The lights are on
The Playroom is something I've known about for a while, but
never looked much into it. Something about it left me skeptical; my mind goes
back to the PlayStation 3 Eye and all the gimmicky software that came with it
to test out its capabilities, like the Eye of Judgment and EyePet. I'm not
saying there wasn't anything fun about these games, but they hardly made me
marvel at the technology. Will The Playroom make a bigger impact?
After a hands-on demo, I can't say I see people spending
more than a few hours with it, but it does show off the PlayStation 4's tech,
especially the controller. It also left me thinking about the PS4's potential
to up the ante in how we play games this generation.
Sony is pre-loading The Playroom on every PS4 console as a
way to introduce people to the new features on its controller. Initially, The
Playroom wasn't supposed to be public knowledge. Sony merely made the software
to demo and test the controller's features, but soon agreed that these demos were
actually fun and informative, leading to the decision to include it on every PS4.
The Playroom requires the camera on. Flicking up on the PS4's
touchpad brings up its menu to choose which mode you want. The modes are set to
show off the controller's speakers, touchpad, and motion sense. The different
selections don't necessarily qualify as "games", but instead are open-ended
toys that anyone can sit down and play to discover the controller's interface.
That means children and parents should be able to ease into the PS4's enhanced
technology by using The Playroom.
Right now The Playroom includes three different activities,
but more will follow as free DLC. Sony even collaborated with Double Fine for an
upcoming one. During my demo, I choose the mode that lets me play with the
different AR (augmented reality) bots. By flicking down on the controller I
send tons of AR bots into my controller, I'm then able to see them on-screen
standing inside the Dual Shock. I can also disrupt their peace by shaking the
controller and then hear their reactions through the controller's speaker; I
can even feel their movements through the controller's vibrations. I turn on
the light on the PS4 controller, which immediately gets their attention to look
up - almost like how the alien plushies in Toy
Story marvel at "the claw." If I put my hand in front of the light, it
leaves them in darkness, and touching the face buttons brings up different
lights, like they're in a disco.
I decide the bots have been confined in the controller long
enough and flick them back out into the room. I kick my feet, which sends them
flying around the screen. I wave at them and they wave back. Then I play
peek-a-boo, putting my hands over my face and when I put them down, the bots
We then use the PlayStation App on an iPad. Sony demonstrated this mode at its recent keynote, but seeing it in person makes it all click. In the app, I can draw objects to
send into the playroom. Drawing a heart, I throw it into the room and watch the bots
bounce it around and play. The app also includes preset objects like a football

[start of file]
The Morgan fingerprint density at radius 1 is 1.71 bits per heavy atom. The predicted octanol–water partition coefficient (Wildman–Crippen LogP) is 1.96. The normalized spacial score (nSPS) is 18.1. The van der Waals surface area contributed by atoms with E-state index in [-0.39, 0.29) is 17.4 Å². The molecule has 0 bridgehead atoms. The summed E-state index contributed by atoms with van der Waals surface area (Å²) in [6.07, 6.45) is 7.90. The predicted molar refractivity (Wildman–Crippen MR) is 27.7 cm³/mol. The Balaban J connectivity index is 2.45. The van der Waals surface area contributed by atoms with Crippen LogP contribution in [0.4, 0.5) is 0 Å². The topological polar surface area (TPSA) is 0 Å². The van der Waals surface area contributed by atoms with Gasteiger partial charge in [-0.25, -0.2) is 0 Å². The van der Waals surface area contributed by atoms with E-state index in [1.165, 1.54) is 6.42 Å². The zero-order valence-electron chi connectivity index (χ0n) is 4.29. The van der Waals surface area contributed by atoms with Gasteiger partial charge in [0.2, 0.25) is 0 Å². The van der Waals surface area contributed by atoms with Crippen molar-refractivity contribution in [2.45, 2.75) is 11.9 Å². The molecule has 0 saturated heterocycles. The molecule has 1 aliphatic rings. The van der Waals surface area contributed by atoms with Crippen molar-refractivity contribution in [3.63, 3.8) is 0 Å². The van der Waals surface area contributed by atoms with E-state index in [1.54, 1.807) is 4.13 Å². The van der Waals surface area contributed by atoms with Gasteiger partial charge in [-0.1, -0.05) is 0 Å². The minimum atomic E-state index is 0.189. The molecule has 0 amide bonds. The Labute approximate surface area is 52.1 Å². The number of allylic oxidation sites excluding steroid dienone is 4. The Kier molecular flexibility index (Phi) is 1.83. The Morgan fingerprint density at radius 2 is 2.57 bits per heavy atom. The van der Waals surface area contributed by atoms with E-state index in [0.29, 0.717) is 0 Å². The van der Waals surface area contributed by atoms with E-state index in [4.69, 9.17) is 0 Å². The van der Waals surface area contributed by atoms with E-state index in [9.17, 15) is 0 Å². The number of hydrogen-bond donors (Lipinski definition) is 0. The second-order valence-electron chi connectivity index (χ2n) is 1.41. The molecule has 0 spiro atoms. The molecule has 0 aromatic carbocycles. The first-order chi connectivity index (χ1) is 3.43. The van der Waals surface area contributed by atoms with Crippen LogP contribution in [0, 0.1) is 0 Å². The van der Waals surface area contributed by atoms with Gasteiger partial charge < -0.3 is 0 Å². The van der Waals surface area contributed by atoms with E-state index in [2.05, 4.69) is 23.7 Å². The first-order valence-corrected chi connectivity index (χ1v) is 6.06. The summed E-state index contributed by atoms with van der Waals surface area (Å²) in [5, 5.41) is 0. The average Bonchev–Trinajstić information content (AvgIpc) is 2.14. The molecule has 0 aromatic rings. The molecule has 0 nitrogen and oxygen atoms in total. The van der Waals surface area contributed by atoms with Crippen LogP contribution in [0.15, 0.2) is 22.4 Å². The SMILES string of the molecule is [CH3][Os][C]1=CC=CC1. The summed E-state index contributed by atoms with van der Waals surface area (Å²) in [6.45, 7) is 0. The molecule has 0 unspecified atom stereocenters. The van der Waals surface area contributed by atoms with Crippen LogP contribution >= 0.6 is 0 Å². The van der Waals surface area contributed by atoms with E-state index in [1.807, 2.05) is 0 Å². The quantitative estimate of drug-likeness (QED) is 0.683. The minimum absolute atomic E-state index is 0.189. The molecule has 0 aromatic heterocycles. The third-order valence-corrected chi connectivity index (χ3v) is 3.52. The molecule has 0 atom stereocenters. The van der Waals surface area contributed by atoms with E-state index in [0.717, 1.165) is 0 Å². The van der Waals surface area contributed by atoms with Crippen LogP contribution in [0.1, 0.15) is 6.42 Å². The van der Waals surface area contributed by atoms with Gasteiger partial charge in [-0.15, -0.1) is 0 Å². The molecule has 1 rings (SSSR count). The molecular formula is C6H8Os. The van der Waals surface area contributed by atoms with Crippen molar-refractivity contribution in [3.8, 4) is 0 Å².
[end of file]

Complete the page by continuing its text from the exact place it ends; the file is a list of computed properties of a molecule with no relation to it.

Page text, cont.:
in case your drawing skills aren't up to par. The way they play with the
objects isn't particularly groundbreaking, but it's more about the excitement
of watching an object you drew be transformed onto the PS4.
I decide I should let my AR bots rest, so I decide to try
out the 2-player mode. So far, this is the only option that falls into the game
category, as you're basically playing pong with touchpad controls. As the circle
bounces toward you, you slide your paddle with the touchpad, if you hold down
on it, you can get a more powerful serve. Also, by moving your controller
around, you can get your playing field to shift to distract your opponent from
being able to hit it back. By far, the most exciting part of this mode is if
you win, you're presented with champagne. You shake your controller like you're
shaking the actual bottle and then finally the flick up to undo the cork. The
virtual champagne flies everywhere, and if you move the controller, the
champagne flies in any direction you please.
The third mode lets you play with Asabi, a droid who has his
own personality. You can pet him or punch him. But don't hit him too much,
because then he'll get mad and shoot lasers at you. He turned my on-screen head
into ice, which I had to shake my head to break through. Hiding your face also
makes Asabi sad, so he must like your presence when you're not hitting him.
Finding out different things to do and seeing his reactions is the main draw
here, and it doesn't try to be anything else.
The Playroom is a great look into how the PS4 controller
will be used in future games; the opportunities seem endless with the touchpad,
light, speakers, and motion sensor. The light could turn into a flashlight, the
speakers could potentially act like a walkie-talkie, and the motion sensor
could be great for stealth games. Since this software is pre-loaded on the PS4,
we thought we'd give you a look at what you'll encounter when you load up your
console for the first time.
Email the author Kimberley Wallace, or follow on Twitter, and Game Informer.